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Kid's activity levels back to pre-pandemic levels in UK, but lack of government support would threaten recovery

Results show that 47 per cent of children take part in an average of 60 minutes of physical activity each day
The term 'physical activity’ includes dance, cycling, scooter, sports, walking and fitness workouts
Activity levels up 2.6 per cent overall – meaning 219,000 more active children than the last academic year, in line with 2018-2019
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We have a long way to go still to change the overall level to where it needs to be – that’s why we will advocate for children and young people
Tim Hollingsworth, chief executive of Sport England
Credit: Sport England

Children’s and young people’s activity levels are back to pre-pandemic levels, confirms Sport England in its annual Active Lives Children and Young People Survey 2021-2022.

Published annually, Active Lives reports that 47 per cent of children meet the guidelines of taking part in an average of 60 minutes or more of physical activity a day. The survey clarifies that physical activity can mean dance, cycling, sporting activities, informal activity, scooter, walking and fitness activities.

Overall, activity levels are up 2.6 per cent, meaning there are 219,000 more active children compared to the previous academic year – back in line with the 2018-2019 academic year – the last full year before the pandemic.

The in-school increase of 2.2 per cent, or almost 190,000 more children and young people, taking part in an average of 30 minutes or more sport and physical activity a day, demonstrates the work schools have put in to get pupils active.

“It's encouraging to see that activity levels for children and young people have recovered to pre-pandemic levels,” said Tim Hollingsworth, chief executive of Sport England. Hollingsworth credits programmes such as the Secondary School Teacher Training programme to upskill PE teachers in sport and PE promotion and Studio You, the free video-based PE lessons for 13-16-year-old girls, powered by the This Girl Can campaign with supporting these positive results.

However, Hollingsworth believes there's a long way to go to change the overall level to where it needs to be. “We will continue to advocate for children and young people, particularly those facing inequalities and less likely to take part in sport and physical activity, to be given a voice in decisions which affect their experiences to help ensure that those experiences are positive,” he said.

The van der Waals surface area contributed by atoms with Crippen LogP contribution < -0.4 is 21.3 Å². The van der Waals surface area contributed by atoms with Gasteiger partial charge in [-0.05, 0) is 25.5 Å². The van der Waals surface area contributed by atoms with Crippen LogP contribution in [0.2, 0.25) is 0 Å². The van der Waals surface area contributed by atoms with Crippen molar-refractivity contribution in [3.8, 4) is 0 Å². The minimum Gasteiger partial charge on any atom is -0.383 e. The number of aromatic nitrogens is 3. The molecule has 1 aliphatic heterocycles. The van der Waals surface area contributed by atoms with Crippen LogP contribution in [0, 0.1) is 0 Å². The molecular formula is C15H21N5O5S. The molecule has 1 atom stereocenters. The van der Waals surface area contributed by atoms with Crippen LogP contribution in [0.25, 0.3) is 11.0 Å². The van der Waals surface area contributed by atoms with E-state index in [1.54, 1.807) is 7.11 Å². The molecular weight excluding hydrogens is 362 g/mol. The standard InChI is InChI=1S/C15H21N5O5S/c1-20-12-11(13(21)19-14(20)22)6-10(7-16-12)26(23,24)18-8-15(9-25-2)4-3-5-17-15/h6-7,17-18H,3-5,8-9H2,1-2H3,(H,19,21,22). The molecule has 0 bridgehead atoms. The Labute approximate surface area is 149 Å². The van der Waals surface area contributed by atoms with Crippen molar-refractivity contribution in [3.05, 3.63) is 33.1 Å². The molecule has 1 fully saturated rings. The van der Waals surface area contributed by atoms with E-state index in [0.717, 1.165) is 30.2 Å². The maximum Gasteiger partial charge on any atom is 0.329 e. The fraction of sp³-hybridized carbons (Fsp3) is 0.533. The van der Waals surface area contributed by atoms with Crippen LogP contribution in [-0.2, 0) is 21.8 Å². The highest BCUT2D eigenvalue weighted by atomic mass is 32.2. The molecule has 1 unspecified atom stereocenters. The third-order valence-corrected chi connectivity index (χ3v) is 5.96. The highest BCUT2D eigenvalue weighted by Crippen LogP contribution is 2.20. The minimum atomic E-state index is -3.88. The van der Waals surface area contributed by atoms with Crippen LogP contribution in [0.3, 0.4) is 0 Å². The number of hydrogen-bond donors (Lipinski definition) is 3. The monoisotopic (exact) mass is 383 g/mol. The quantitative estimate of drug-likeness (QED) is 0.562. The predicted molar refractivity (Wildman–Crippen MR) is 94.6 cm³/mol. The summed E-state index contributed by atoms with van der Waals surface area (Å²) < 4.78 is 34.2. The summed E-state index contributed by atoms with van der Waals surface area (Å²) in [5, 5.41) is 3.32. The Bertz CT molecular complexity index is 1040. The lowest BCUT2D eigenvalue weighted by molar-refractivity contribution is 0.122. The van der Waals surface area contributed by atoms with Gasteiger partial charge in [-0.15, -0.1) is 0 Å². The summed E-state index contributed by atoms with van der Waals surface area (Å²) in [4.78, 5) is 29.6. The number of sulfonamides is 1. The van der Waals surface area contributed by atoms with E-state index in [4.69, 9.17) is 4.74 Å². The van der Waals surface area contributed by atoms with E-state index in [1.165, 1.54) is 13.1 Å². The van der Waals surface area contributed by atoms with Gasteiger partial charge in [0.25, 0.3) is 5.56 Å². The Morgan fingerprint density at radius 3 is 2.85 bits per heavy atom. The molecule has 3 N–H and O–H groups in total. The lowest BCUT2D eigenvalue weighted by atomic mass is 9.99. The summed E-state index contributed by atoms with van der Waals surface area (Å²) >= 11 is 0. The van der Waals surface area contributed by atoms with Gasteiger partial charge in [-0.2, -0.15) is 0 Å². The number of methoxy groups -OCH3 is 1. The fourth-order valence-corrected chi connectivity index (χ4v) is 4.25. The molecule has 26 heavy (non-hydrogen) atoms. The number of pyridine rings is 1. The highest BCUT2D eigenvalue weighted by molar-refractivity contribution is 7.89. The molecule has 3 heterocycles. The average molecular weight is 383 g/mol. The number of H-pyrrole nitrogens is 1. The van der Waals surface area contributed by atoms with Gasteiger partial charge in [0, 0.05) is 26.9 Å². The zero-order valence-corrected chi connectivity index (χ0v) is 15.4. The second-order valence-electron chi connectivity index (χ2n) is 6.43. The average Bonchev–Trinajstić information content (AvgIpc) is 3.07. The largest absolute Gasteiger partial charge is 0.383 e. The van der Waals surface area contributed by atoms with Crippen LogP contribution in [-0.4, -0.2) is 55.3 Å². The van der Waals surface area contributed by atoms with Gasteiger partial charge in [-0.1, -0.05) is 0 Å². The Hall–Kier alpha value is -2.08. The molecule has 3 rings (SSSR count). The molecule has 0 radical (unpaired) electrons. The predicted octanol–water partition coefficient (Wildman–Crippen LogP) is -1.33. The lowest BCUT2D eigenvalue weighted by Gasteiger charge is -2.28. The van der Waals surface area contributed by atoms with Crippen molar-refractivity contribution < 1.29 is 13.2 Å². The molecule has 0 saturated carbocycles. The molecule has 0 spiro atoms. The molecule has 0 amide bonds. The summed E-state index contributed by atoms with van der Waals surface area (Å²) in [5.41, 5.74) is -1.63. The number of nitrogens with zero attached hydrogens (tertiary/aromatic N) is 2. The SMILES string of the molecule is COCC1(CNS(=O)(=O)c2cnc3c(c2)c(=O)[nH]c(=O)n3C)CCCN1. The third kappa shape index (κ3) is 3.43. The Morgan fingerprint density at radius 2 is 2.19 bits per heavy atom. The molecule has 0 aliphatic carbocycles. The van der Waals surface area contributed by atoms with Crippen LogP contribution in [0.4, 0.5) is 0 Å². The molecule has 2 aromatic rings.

The results show that boys’ activity levels have largely driven the recovery with 50 per cent now doing the 60-minute average compared with 45 per cent of girls. There's also evidence that children and young people are exercising more to improve their mental health outcomes, with 1.2 per cent more engaging in activity to “relax and worry less”. The number of young people exercising to have “fun with friends” has grown by 2.1 per cent.

Nick Pontefract, chief strategy officer at Sport England, agrees with Hollingsworth that while at headline level the findings paint a promising picture, some groups are being left behind. “Primary aged children, specifically those in school Years 3-4 (ages 7-9), and Black boys are not seeing the same recovery,” he said. “In addition, Black girls are reporting significantly fewer positive attitudes towards sport and physical activity than before the pandemic.”

Physical literacy levels, which are linked to higher levels of activity and wellbeing, have not returned to pre-pandemic levels. The International Physical Literacy Association’s definition of physical literacy has four elements: motivation, confidence, physical competence, knowledge and understanding which “help an individual value and take responsibility for engagement in physical activities for life”.

“It’s therefore vital there’s a focus on providing positive experiences of physical activity, with children and young people involved in decisions around their design and delivery,” said Pontefract. “And while activity levels are recovering, there are warning signs that more needs to be done – with the ongoing challenges of the cost of living posing a risk to continued recovery and growth.”

UK Active’s Open Doors programme – which has a scale-up strategy and blueprint to boost the transformation of closed schools’ sports facilities into holiday activity hubs – has played a part in growing exercise levels and active play among children.

Huw Edwards, CEO of UK Active warns that while the survey has shown positive results, rising energy costs could have a potentially catastrophic impact on the gyms, pools and leisure centres that are crucial to the continuation of this recovery. A recent survey from UK Active showed that 40 per cent of council leisure centres and 100 swimming pools are at risk of closure by March 2023 if they do not receive additional government funding.

“Already, 72 per cent of primary schools rely on pools in the community to provide swimming lessons to children, and with the sector facing huge rises in energy costs, if no further government support is offered from April 2023, many of these pools will close,” said Edwards. “As swimming among children and young people continues to struggle to recover post-pandemic, this would prove devastating.

“While this report shows a positive recovery from COVID-19, the government must ensure it works proactively with the sector to continue to make strides on increasing activity levels across all groups and communities.”

To access the report, click here.

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Children’s and young people’s activity levels are back to pre-pandemic levels, confirms Sport England in its annual Active Lives Children and Young People Survey 2021-2022.

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